INDEPENDENT NEWS

Food Prices Up 1.1 Per Cent In November

Published: Wed 13 Dec 2000 11:48 AM
Food Price Index: November 2000
Food prices rose 1.1 per cent between October and November 2000 and are 3.5 per cent higher than in November 1999, according to Statistics New Zealand. Fresh fruit and vegetable prices made the most significant upward contribution to the Food Price Index in November, however price increases were also recorded for the three other food categories: meat, fish and poultry; grocery food, soft drink and confectionery; and restaurant meals and ready-to-eat food.
Prices for lettuces, potatoes and tomatoes were the main upward item contributors to the November Food Price Index.
Fruit and vegetable prices (after removing normal seasonal change) rose by 4.1 per cent in November 2000 with price increases for fresh fruit and vegetables making the greatest contribution to this movement. Fresh fruit prices rose by 3.0 per cent in November and fresh vegetable prices increased by 6.9 per cent. Fruit and vegetable prices are quite volatile from month to month. They rose 3.0 per cent in October but fell by 1.7 per cent in September. However, fruit and vegetable prices have been trending upward for the past 13 months. If the effect of fruit and vegetable prices was removed, food prices overall would have risen by 0.7 per cent in November.
Meat, fish and poultry prices recorded an increase of 1.6 per cent in November 2000 after falling by 0.8 per cent in October. Price rises for steak were the main contributor to this month's increase. Beef and veal prices increased 2.8 per cent in November after falling 2.0 per cent in October due to widespread specialling. Domestic prices of meat are likely to reflect the New Zealand dollar-value of export prices, as most meat produced in New Zealand is exported. Meat prices have been rising steadily since July 1999, putting upward pressure on food prices overall.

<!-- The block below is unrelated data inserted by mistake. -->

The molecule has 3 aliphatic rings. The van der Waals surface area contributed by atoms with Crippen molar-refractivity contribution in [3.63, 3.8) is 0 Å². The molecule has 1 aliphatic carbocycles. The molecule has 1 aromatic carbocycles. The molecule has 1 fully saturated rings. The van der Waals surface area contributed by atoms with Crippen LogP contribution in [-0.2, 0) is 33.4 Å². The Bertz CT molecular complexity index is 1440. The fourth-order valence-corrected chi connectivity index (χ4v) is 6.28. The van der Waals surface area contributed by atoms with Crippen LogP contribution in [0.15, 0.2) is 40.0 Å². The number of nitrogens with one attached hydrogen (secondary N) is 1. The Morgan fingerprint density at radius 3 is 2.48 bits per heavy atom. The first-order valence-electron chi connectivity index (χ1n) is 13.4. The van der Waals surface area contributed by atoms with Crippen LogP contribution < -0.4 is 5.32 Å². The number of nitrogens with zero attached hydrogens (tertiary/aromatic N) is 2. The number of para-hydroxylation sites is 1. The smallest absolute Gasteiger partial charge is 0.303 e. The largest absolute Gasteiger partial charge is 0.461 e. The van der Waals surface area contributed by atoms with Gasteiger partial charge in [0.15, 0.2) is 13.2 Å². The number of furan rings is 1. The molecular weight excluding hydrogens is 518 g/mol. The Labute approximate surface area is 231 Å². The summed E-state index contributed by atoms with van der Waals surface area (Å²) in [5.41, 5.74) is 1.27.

Higher prices for blocks of chocolate and soft drinks pushed grocery food prices up 0.5 per cent in November following a decrease of 0.2 per cent in October. Many grocery food items move considerably from month to month (often due to items moving on and off special). This month the same percentage of items went 'on special' as came 'off special', whereas last month a significantly higher proportion of items went 'on special'. Notable decreases this month came from boxed assorted chocolates and potato crisps, mainly due to heavy in-store specialling. Grocery prices, which overall represent half the weight of the Food Price Index, have been steady since November 1998.
Dining out in restaurants was more expensive in November with prices for restaurant meals rising by 0.6 per cent. This increase combined with a 0.7 per cent rise for ready-to-eat food helped push up the restaurant meals and ready-to-eat food subgroup by 0.6 per cent. The increase this month follows a 0.3 per cent increase in October and a 0.2 per cent increase in September.
Fruit and vegetable prices are 15.5 per cent higher in November 2000 than in November 1999. Over the same period, meat, fish and poultry prices rose 5.3 per cent, grocery food prices rose 0.2 per cent and restaurant meals and ready-to-eat food prices rose 3.3 per cent.
Ian Ewing DEPUTY GOVERNMENT STATISTICIAN
END

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